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Before I Sleep:
My life fighting crime and corruption

by

If you loved Three Crooked Kings, this is a must-read memoir by one of its key players.

A$32.95
(Paperback)
Available. Dispatched 2-3 business days
Overview

In the early 1970s, Queensland was a haven for crooks from both sides of the law. It was into this hothouse that Ray Whitrod was controversially appointed as police commissioner in 1970. Just six years later he resigned from the head role of the Queensland Police Force, no longer willing to tolerate the interference of the Bjelke-Petersen government. It was a decision that the Fitzgerald Inquiry would later vindicate.

Ray Whitrod rose through the ranks from police cadets in Adelaide to command not only the Queensland police but the Commonwealth and Papua New Guinea forces as well. In wartime, he had trained and flown as a navigator with the RAF in Europe and the Middle East. After the war, he helped to found ASIO, operating both in the field and from behind a desk.

At once a personal memoir and a rare insider’s view of The Force, Before I Sleep, first released in 2001, is now re-issued with an introduction by Matthew Condon, author of the best-selling Three Crooked Kings trilogy.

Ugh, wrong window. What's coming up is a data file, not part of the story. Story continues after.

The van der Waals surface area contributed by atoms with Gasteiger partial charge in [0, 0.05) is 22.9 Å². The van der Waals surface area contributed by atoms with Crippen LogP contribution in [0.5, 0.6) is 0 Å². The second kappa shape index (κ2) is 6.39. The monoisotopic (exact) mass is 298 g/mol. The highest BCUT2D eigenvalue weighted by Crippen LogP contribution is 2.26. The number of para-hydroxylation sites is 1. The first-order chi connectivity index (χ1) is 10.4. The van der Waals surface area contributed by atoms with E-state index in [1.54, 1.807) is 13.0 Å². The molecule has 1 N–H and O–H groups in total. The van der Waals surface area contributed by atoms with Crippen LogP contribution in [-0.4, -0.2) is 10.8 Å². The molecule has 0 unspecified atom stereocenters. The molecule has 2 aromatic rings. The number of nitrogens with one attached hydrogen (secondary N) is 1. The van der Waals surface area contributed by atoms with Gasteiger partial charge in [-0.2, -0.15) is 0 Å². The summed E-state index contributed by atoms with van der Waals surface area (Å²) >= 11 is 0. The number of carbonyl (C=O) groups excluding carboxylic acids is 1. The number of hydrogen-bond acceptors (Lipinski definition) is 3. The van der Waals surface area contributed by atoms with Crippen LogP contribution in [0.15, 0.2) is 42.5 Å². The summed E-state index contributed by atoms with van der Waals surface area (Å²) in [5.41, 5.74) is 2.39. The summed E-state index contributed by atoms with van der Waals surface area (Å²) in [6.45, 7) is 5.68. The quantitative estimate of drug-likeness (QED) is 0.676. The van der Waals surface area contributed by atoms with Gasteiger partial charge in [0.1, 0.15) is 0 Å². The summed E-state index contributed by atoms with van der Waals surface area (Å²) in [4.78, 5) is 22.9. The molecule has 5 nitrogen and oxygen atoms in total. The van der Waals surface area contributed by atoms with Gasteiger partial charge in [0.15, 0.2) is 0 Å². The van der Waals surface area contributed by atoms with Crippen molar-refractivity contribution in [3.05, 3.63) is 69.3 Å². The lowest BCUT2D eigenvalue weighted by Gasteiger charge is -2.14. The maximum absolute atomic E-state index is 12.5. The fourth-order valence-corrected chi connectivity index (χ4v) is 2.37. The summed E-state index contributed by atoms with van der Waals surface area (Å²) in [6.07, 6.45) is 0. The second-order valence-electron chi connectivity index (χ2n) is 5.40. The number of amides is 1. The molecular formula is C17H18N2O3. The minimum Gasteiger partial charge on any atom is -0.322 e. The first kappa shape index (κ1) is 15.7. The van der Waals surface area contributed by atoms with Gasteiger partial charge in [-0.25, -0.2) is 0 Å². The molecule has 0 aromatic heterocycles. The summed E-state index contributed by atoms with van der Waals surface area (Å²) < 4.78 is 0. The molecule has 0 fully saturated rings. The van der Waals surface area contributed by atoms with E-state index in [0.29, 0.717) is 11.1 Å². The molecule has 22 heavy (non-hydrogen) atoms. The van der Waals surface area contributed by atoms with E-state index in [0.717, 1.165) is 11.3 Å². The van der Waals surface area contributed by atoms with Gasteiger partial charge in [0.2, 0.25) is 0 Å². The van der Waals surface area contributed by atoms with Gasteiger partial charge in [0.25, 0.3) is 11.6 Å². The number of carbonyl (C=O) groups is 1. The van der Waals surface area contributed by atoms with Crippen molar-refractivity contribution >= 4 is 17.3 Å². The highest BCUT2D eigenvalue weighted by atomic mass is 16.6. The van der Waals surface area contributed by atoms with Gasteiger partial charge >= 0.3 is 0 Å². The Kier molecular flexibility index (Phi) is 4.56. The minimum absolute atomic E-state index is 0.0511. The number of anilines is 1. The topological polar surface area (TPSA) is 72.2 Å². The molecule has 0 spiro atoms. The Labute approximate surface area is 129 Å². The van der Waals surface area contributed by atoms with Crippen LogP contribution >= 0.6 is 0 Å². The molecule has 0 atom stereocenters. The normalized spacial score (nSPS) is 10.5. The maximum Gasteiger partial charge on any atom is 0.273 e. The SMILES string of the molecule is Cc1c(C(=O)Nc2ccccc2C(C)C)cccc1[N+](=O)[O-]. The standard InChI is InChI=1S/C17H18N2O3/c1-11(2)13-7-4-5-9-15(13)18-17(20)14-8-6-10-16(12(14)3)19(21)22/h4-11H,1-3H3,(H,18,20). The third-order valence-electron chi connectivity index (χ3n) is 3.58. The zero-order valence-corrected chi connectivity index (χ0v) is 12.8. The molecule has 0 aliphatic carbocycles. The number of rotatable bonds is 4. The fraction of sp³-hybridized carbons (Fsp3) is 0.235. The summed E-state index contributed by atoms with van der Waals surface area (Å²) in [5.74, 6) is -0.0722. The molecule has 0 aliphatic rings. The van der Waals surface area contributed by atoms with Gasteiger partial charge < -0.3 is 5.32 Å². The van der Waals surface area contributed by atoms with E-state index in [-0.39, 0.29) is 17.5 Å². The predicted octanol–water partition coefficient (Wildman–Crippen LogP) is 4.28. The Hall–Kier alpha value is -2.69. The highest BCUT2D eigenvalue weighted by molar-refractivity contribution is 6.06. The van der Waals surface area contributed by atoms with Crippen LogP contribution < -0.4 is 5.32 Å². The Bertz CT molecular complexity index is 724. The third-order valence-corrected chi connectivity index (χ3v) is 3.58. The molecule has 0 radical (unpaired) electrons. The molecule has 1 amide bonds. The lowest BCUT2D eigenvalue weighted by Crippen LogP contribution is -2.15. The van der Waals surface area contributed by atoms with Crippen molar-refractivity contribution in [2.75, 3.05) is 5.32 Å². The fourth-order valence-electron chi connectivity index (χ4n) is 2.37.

Details

Ray Whitrod

Ray Whitrod was born in Adelaide in 1915. He matriculated from high school during the Depression. His subsequent police career – interrupted by war service and a stint with ASIO – led to appointments as the Commissioner of the Commonwealth, Papua New Guinea, and, finally, as the Commissioner of the Queensland Police Force. After seven hard years trying to eliminate malpractice in the Queensland force, Ray Whitrod was forcibly presented by the Bjelke-Petersen government with a deputy commissioner, whom he knew to be deeply corrupt. Whitrod resigned in protest in 1976.

Ray Whitrod was active in the establishment of the South Australian Victims of Crime Service. He had a lifelong involvement with Scouting and was awarded many honours, including appointment as Companion of the Order of Australia and a doctorate from the Australian National University. Ray Whitrod passed away in July 2003.